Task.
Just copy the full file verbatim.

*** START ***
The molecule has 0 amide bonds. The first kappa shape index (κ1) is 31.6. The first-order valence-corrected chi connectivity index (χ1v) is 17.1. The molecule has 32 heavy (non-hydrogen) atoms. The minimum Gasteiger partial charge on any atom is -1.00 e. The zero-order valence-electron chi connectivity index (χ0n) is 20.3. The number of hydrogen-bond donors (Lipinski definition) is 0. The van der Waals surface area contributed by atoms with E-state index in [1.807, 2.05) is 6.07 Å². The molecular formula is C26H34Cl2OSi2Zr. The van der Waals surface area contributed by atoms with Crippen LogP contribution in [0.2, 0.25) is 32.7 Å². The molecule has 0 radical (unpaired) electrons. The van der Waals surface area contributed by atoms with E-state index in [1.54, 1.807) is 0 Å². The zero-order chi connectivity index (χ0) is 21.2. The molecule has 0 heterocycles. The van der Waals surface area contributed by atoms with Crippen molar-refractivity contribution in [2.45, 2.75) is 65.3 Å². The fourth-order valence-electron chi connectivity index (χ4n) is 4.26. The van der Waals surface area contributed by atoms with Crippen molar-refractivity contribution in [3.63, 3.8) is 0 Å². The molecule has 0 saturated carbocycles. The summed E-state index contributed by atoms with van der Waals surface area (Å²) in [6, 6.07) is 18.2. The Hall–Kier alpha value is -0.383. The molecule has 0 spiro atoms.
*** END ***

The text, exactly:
The molecule has 0 amide bonds. The first kappa shape index (κ1) is 31.6. The first-order valence-corrected chi connectivity index (χ1v) is 17.1. The molecule has 32 heavy (non-hydrogen) atoms. The minimum Gasteiger partial charge on any atom is -1.00 e. The zero-order valence-electron chi connectivity index (χ0n) is 20.3. The number of hydrogen-bond donors (Lipinski definition) is 0. The van der Waals surface area contributed by atoms with E-state index in [1.807, 2.05) is 6.07 Å². The molecular formula is C26H34Cl2OSi2Zr. The van der Waals surface area contributed by atoms with Crippen LogP contribution in [0.2, 0.25) is 32.7 Å². The molecule has 0 radical (unpaired) electrons. The van der Waals surface area contributed by atoms with E-state index in [1.54, 1.807) is 0 Å². The zero-order chi connectivity index (χ0) is 21.2. The molecule has 0 heterocycles. The van der Waals surface area contributed by atoms with Crippen molar-refractivity contribution in [2.45, 2.75) is 65.3 Å². The fourth-order valence-electron chi connectivity index (χ4n) is 4.26. The van der Waals surface area contributed by atoms with Crippen molar-refractivity contribution in [3.63, 3.8) is 0 Å². The molecule has 0 saturated carbocycles. The summed E-state index contributed by atoms with van der Waals surface area (Å²) in [6, 6.07) is 18.2. The Hall–Kier alpha value is -0.383. The molecule has 0 spiro atoms.